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I am looking to build an OS. I know the amount of work it entails, and am not approaching it as some kind of joke, as the beginner sections of most sites dedicated to this topic assume. I am just wondering, what languages do I need to know, because all the wikis and websites differed in their info. Some said just C or C++, some said a combination of C, Pascal, and others. All that is certain is that assembly is needed. What languages does one need?

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As everything in life the more you know the better you are :) I think assembly and C, is enough but let the mentors here to answer it, Hopefully in serious manner –  0x90 Feb 24 '12 at 23:17

4 Answers 4

up vote 2 down vote accepted

Assembly is practically needed when dealing with CPU-specific features, for instance when switching privilege levels or installing a page table.

The rest may be written in any reasonably low-level language, able to manipulate pointers. C itself is sufficient for instance. Linux is written in C, with a little assembly (no C++). I guess Pascal would do the trick too, though it may be a little less convenient than C.

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Full on assembly being a must is fading fast actually. For most systems it will be a must, but with the development of UEFI it is possible to get rid of straight assembly and you could do some minor inline assembly instead and it would work fine. Also if you are not writing your own bootloader you can also get away with a lot less assembly.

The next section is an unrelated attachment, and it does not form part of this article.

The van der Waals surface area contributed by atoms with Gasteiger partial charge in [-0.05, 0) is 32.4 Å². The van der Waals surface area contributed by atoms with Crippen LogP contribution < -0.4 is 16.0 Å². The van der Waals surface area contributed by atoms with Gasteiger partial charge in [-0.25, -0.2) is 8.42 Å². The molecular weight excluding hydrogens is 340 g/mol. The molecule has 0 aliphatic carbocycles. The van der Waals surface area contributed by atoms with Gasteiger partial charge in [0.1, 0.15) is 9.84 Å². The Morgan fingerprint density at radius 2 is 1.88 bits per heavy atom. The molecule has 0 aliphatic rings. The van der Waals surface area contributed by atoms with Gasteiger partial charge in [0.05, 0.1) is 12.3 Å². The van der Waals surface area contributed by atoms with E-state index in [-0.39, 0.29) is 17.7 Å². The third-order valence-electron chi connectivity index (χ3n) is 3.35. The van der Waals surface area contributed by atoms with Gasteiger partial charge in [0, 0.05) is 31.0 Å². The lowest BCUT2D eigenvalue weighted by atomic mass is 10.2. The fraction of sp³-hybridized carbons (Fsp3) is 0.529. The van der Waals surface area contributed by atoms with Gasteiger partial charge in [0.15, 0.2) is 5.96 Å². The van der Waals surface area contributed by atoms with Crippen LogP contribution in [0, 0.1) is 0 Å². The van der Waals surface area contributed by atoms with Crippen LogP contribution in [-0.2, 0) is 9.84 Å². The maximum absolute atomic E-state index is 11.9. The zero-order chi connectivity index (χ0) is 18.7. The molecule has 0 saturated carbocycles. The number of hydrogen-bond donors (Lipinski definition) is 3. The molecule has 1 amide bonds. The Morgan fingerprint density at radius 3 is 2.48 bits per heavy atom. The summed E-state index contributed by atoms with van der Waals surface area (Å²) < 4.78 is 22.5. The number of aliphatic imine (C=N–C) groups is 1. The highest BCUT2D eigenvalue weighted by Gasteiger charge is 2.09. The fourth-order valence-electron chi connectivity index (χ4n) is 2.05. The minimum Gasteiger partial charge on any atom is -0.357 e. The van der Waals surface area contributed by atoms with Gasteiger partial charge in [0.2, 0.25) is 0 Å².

All that aside, C or some other low level language will be needed. Particularly that manipulates pointers. C++ is possible but due to language features may require you to do some detailed work, i.e. exceptions. See here for details. A great resource for this type of question is osdev.org. This link gives you the best answer in my opinion.

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I think it's really just a matter of preference. You obviously need assembly, but beyond that, you just need a low level language that compiles to native code. C is probably the best for this, but depending on how you structure your code you might find C++ to be helpful as well. As for Pascal, I'm sure it's technically possible, but you might find your options severely limited, since Pascal hasn't been in common use for quite a while (compare 420 questions on SO tagged with Pascal, versus over 50,000 for C).

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You can use any language that compiles to a sufficiently low level binary, surely. Java and other interpreted languages are out, but other than that, it's designer's choice...

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